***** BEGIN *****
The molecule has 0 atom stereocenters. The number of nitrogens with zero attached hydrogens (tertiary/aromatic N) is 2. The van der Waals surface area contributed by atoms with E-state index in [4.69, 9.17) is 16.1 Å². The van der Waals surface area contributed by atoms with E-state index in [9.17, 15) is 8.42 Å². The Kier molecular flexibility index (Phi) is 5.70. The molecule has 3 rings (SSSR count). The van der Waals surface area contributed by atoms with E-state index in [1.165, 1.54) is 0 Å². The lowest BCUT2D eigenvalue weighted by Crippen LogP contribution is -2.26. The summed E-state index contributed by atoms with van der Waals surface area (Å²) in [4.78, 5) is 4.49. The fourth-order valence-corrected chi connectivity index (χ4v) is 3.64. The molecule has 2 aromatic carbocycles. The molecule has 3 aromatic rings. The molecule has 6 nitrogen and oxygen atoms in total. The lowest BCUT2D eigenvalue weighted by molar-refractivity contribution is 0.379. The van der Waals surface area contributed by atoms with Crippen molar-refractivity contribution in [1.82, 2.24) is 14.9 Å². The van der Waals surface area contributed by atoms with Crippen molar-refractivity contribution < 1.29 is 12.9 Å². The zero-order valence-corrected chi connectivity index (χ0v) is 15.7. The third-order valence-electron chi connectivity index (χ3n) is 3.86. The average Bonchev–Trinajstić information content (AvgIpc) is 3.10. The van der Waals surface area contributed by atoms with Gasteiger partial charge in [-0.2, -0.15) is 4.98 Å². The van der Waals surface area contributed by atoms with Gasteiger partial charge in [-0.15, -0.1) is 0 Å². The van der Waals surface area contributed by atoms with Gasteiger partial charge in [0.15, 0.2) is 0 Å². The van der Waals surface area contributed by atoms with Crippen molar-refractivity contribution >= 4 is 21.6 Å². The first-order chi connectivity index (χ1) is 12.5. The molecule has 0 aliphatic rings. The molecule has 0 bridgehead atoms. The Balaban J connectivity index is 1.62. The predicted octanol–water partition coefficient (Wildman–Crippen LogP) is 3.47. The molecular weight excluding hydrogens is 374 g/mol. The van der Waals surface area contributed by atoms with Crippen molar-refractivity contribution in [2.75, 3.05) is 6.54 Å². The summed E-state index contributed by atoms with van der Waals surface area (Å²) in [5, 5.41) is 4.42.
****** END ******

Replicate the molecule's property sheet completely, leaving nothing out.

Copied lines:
The molecule has 0 atom stereocenters. The number of nitrogens with zero attached hydrogens (tertiary/aromatic N) is 2. The van der Waals surface area contributed by atoms with E-state index in [4.69, 9.17) is 16.1 Å². The van der Waals surface area contributed by atoms with E-state index in [9.17, 15) is 8.42 Å². The Kier molecular flexibility index (Phi) is 5.70. The molecule has 3 rings (SSSR count). The van der Waals surface area contributed by atoms with E-state index in [1.165, 1.54) is 0 Å². The lowest BCUT2D eigenvalue weighted by Crippen LogP contribution is -2.26. The summed E-state index contributed by atoms with van der Waals surface area (Å²) in [4.78, 5) is 4.49. The fourth-order valence-corrected chi connectivity index (χ4v) is 3.64. The molecule has 2 aromatic carbocycles. The molecule has 3 aromatic rings. The molecule has 6 nitrogen and oxygen atoms in total. The lowest BCUT2D eigenvalue weighted by molar-refractivity contribution is 0.379. The van der Waals surface area contributed by atoms with Crippen molar-refractivity contribution in [1.82, 2.24) is 14.9 Å². The van der Waals surface area contributed by atoms with Crippen molar-refractivity contribution < 1.29 is 12.9 Å². The zero-order valence-corrected chi connectivity index (χ0v) is 15.7. The third-order valence-electron chi connectivity index (χ3n) is 3.86. The average Bonchev–Trinajstić information content (AvgIpc) is 3.10. The van der Waals surface area contributed by atoms with Gasteiger partial charge in [-0.2, -0.15) is 4.98 Å². The van der Waals surface area contributed by atoms with Gasteiger partial charge in [-0.15, -0.1) is 0 Å². The van der Waals surface area contributed by atoms with Gasteiger partial charge in [0.15, 0.2) is 0 Å². The van der Waals surface area contributed by atoms with Crippen molar-refractivity contribution >= 4 is 21.6 Å². The first-order chi connectivity index (χ1) is 12.5. The molecule has 0 aliphatic rings. The molecule has 0 bridgehead atoms. The Balaban J connectivity index is 1.62. The predicted octanol–water partition coefficient (Wildman–Crippen LogP) is 3.47. The molecular weight excluding hydrogens is 374 g/mol. The van der Waals surface area contributed by atoms with Crippen molar-refractivity contribution in [2.75, 3.05) is 6.54 Å². The summed E-state index contributed by atoms with van der Waals surface area (Å²) in [5, 5.41) is 4.42.